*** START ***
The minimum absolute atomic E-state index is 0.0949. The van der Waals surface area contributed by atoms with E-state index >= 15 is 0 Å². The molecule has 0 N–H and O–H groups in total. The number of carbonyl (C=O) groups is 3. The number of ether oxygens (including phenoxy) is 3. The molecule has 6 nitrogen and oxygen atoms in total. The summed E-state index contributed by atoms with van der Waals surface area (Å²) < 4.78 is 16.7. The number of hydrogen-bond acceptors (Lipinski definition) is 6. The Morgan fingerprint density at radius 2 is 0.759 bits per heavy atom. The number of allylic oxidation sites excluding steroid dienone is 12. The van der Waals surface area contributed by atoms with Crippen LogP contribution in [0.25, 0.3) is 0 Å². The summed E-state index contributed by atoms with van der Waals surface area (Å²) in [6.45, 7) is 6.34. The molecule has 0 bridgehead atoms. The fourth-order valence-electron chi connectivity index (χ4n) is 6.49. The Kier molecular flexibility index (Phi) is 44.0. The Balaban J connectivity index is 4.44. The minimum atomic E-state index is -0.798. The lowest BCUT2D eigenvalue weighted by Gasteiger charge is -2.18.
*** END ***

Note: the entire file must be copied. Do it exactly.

The minimum absolute atomic E-state index is 0.0949. The van der Waals surface area contributed by atoms with E-state index >= 15 is 0 Å². The molecule has 0 N–H and O–H groups in total. The number of carbonyl (C=O) groups is 3. The number of ether oxygens (including phenoxy) is 3. The molecule has 6 nitrogen and oxygen atoms in total. The summed E-state index contributed by atoms with van der Waals surface area (Å²) < 4.78 is 16.7. The number of hydrogen-bond acceptors (Lipinski definition) is 6. The Morgan fingerprint density at radius 2 is 0.759 bits per heavy atom. The number of allylic oxidation sites excluding steroid dienone is 12. The van der Waals surface area contributed by atoms with Crippen LogP contribution in [0.25, 0.3) is 0 Å². The summed E-state index contributed by atoms with van der Waals surface area (Å²) in [6.45, 7) is 6.34. The molecule has 0 bridgehead atoms. The fourth-order valence-electron chi connectivity index (χ4n) is 6.49. The Kier molecular flexibility index (Phi) is 44.0. The Balaban J connectivity index is 4.44. The minimum atomic E-state index is -0.798. The lowest BCUT2D eigenvalue weighted by Gasteiger charge is -2.18.